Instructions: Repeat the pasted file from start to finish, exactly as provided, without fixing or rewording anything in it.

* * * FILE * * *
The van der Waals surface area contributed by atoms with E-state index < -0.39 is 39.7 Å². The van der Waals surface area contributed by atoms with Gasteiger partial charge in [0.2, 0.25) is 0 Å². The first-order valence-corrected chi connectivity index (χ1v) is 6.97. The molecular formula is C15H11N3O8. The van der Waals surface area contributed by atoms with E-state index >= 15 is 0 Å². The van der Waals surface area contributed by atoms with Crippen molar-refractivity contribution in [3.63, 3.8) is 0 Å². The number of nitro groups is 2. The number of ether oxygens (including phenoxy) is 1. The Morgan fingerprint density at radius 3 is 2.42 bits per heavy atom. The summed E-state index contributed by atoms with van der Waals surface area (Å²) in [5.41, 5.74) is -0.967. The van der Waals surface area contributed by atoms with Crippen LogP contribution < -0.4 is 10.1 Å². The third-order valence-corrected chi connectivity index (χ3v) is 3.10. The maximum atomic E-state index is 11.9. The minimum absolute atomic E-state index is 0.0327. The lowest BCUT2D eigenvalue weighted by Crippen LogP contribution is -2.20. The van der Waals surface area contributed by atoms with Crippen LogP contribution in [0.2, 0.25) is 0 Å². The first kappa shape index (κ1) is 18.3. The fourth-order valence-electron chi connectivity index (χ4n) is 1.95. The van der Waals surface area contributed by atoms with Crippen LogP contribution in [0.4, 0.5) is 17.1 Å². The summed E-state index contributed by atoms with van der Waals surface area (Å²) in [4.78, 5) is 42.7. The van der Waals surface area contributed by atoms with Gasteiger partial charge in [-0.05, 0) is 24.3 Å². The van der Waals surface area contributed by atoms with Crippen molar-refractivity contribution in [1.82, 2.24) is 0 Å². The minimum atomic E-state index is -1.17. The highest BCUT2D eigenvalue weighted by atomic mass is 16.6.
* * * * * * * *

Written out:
The van der Waals surface area contributed by atoms with E-state index < -0.39 is 39.7 Å². The van der Waals surface area contributed by atoms with Gasteiger partial charge in [0.2, 0.25) is 0 Å². The first-order valence-corrected chi connectivity index (χ1v) is 6.97. The molecular formula is C15H11N3O8. The van der Waals surface area contributed by atoms with E-state index >= 15 is 0 Å². The van der Waals surface area contributed by atoms with Crippen molar-refractivity contribution in [3.63, 3.8) is 0 Å². The number of nitro groups is 2. The number of ether oxygens (including phenoxy) is 1. The Morgan fingerprint density at radius 3 is 2.42 bits per heavy atom. The summed E-state index contributed by atoms with van der Waals surface area (Å²) in [5.41, 5.74) is -0.967. The van der Waals surface area contributed by atoms with Crippen LogP contribution < -0.4 is 10.1 Å². The third-order valence-corrected chi connectivity index (χ3v) is 3.10. The maximum atomic E-state index is 11.9. The minimum absolute atomic E-state index is 0.0327. The lowest BCUT2D eigenvalue weighted by Crippen LogP contribution is -2.20. The van der Waals surface area contributed by atoms with Crippen LogP contribution in [0.2, 0.25) is 0 Å². The first kappa shape index (κ1) is 18.3. The fourth-order valence-electron chi connectivity index (χ4n) is 1.95. The van der Waals surface area contributed by atoms with Crippen LogP contribution in [0.4, 0.5) is 17.1 Å². The summed E-state index contributed by atoms with van der Waals surface area (Å²) in [4.78, 5) is 42.7. The van der Waals surface area contributed by atoms with Gasteiger partial charge in [-0.05, 0) is 24.3 Å². The van der Waals surface area contributed by atoms with Crippen molar-refractivity contribution in [1.82, 2.24) is 0 Å². The minimum atomic E-state index is -1.17. The highest BCUT2D eigenvalue weighted by atomic mass is 16.6.